September is Ovarian Cancer Awareness Month. Ovarian cancer is a type of gynecological cancer, the cancers that originate in a woman’s reproductive system. Other types of gynecological cancer include cervical, uterine, vaginal and vulvar.
In 2018, the most recent year for which ovarian cancer statistics are available, 19,679 women were diagnosed with the disease and 13,748 died from it in the United States. While the disease is relatively rare, it is serious.
Ovarian cancer can be treated effectively in its early stages; however, it is challenging to screen for and diagnose. In addition, it generally produces no symptoms early on, so is often diagnosed at later stages. These are some of the reasons ovarian cancer is the fifth-leading cause of cancer deaths among women.
Regular visits to your physician and immediately reporting any symptoms or changes in your body are the keys to the early detection of ovarian cancer.
While it is not known exactly what causes ovarian cancer, there are some established risk factors for the disease. These include:
- Age: women who are 50-60 years old are more at risk
- Heredity: a relative such as a mother, sister, aunt, grandmother having had ovarian cancer increases risk
- Having ever had certain other types of cancer, such as breast, colon or uterine
- Having never given birth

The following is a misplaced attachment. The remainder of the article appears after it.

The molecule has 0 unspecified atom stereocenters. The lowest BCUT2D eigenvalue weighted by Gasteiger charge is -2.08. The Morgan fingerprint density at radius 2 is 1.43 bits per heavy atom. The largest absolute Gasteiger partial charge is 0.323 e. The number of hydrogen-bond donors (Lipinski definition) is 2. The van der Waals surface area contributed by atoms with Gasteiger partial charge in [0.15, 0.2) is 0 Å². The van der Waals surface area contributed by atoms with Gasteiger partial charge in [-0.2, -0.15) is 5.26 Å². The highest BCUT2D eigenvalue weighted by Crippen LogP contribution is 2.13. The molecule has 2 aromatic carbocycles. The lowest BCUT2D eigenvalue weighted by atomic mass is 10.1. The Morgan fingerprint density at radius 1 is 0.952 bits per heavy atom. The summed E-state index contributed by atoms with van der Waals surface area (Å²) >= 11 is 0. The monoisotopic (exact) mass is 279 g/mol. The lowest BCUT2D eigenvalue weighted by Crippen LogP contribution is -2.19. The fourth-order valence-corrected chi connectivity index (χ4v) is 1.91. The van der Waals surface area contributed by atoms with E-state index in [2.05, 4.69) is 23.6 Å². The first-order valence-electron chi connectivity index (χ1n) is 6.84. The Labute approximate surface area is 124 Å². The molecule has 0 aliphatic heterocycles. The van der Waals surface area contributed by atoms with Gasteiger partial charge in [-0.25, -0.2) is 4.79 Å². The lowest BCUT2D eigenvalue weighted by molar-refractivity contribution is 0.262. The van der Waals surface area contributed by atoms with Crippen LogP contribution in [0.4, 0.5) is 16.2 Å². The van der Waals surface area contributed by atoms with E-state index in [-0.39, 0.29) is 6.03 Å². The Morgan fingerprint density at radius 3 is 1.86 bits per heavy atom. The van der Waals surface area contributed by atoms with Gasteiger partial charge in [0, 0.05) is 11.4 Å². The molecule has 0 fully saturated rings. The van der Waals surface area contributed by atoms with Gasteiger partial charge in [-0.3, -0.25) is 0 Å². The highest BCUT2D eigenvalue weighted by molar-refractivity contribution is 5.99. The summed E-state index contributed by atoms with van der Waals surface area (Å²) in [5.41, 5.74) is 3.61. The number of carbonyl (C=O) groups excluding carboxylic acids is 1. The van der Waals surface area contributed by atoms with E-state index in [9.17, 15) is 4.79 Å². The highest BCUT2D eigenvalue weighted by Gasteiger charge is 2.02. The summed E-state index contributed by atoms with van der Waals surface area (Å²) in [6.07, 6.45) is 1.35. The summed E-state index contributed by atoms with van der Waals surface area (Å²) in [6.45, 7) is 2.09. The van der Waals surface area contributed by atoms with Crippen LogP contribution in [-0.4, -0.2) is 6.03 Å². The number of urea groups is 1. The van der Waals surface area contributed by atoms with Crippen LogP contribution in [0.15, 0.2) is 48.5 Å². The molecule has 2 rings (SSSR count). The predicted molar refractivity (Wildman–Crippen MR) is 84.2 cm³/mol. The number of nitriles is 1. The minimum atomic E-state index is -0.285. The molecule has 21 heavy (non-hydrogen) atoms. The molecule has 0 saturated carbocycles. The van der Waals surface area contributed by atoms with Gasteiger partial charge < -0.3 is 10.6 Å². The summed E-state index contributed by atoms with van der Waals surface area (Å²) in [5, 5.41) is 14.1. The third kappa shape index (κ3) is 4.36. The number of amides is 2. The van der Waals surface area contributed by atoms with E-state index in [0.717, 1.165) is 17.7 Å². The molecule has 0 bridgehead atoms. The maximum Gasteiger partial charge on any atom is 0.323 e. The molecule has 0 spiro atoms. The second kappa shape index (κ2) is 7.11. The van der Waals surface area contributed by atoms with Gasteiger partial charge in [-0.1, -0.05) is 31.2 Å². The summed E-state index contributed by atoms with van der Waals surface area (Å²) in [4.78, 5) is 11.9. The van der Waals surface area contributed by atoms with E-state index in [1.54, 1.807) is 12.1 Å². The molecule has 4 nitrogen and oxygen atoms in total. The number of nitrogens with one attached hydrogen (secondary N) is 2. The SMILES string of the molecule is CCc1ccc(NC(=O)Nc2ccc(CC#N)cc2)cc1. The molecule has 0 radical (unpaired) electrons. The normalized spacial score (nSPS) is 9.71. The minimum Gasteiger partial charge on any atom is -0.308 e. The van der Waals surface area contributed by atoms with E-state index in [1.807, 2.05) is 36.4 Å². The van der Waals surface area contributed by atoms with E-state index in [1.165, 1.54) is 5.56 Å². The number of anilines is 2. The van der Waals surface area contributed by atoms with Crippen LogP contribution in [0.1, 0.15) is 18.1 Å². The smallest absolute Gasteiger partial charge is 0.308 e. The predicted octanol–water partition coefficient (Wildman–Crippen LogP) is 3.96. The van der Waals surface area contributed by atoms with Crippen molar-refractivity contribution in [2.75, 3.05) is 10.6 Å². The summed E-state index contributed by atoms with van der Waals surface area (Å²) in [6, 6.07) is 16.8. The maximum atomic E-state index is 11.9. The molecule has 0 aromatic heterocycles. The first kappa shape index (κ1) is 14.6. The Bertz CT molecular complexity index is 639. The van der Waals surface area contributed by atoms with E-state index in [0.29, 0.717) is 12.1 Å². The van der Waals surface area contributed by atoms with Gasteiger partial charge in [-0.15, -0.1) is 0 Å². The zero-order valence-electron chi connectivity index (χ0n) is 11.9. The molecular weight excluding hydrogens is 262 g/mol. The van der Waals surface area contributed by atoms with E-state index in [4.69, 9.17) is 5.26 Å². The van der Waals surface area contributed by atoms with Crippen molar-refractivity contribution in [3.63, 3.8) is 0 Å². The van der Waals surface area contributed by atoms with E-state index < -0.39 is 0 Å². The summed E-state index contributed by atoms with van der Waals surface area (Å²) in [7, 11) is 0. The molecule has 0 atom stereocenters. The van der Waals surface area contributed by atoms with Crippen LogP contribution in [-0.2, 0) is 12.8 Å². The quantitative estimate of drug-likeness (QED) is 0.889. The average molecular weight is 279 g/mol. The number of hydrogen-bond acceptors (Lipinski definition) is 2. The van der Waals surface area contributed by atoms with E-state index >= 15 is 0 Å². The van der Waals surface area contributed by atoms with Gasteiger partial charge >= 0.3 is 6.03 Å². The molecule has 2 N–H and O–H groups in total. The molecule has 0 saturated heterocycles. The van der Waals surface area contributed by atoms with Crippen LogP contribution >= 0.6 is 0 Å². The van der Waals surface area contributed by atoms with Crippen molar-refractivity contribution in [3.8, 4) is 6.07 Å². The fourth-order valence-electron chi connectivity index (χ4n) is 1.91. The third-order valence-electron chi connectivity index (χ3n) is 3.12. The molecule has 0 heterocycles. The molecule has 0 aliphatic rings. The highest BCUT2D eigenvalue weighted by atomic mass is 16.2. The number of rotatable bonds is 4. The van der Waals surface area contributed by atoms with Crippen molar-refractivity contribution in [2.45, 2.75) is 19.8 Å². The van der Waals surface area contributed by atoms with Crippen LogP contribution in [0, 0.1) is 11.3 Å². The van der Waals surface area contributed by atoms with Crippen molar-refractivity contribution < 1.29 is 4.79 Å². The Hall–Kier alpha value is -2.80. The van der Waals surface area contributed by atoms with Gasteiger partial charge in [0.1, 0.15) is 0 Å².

- Having had endometriosis, a condition that causes tissue from the lining of the uterus to grow elsewhere in the body
- Eastern European or Ashkenazi Jewish background
- Mutations in the BCRA1 or BCRA2 genes – these are inherited gene characteristics that are known as breast cancer genes. They also increase the risk of ovarian cancer.
In addition, the following are known to help reduce risk of ovarian cancer:
- Taking birth control pills for five years or longer
- Tubal ligation
- Complete removal of the ovaries and/or fallopian tubes
However, discuss these strategies with your doctor, as they are not recommended for all women.
While ovarian cancer does not typically cause symptoms in early stages, the following may be indicative of the disease:
- Vaginal bleeding
- Pain in the pelvic or abdominal area
- Back or abdominal pain
- Bloating or feeling full; difficulty eating
- Urgent or frequent need to urinate
All of these symptoms can be caused by conditions other than ovarian cancer, but any one of them is reason to see your doctor for examination.
Diagnosis and Treatment
There is no standard screening test for ovarian cancer. However, all women should see their physician for an annual pelvic exam. The earlier ovarian cancer is diagnosed, the greater the likelihood that treatment will be effective. In fact, if the cancer has not spread beyond the ovaries when treatment begins, the five-year survival rate is improved.
Treatment for ovarian cancer typically includes a combination of surgery and chemotherapy. A surgeon will remove the cancerous ovaries, and depending at what stage the cancer is, may also remove the fallopian tubes, uterus and lymph nodes located near the reproductive system. Chemotherapy is then used to treat remaining cancerous cells.
Even though ovarian cancer is relatively rare, it is quite serious. If you have any of the known risk factors for ovarian cancer, such as a family history of the disease or other cancers, you should visit with your doctor about your risk.
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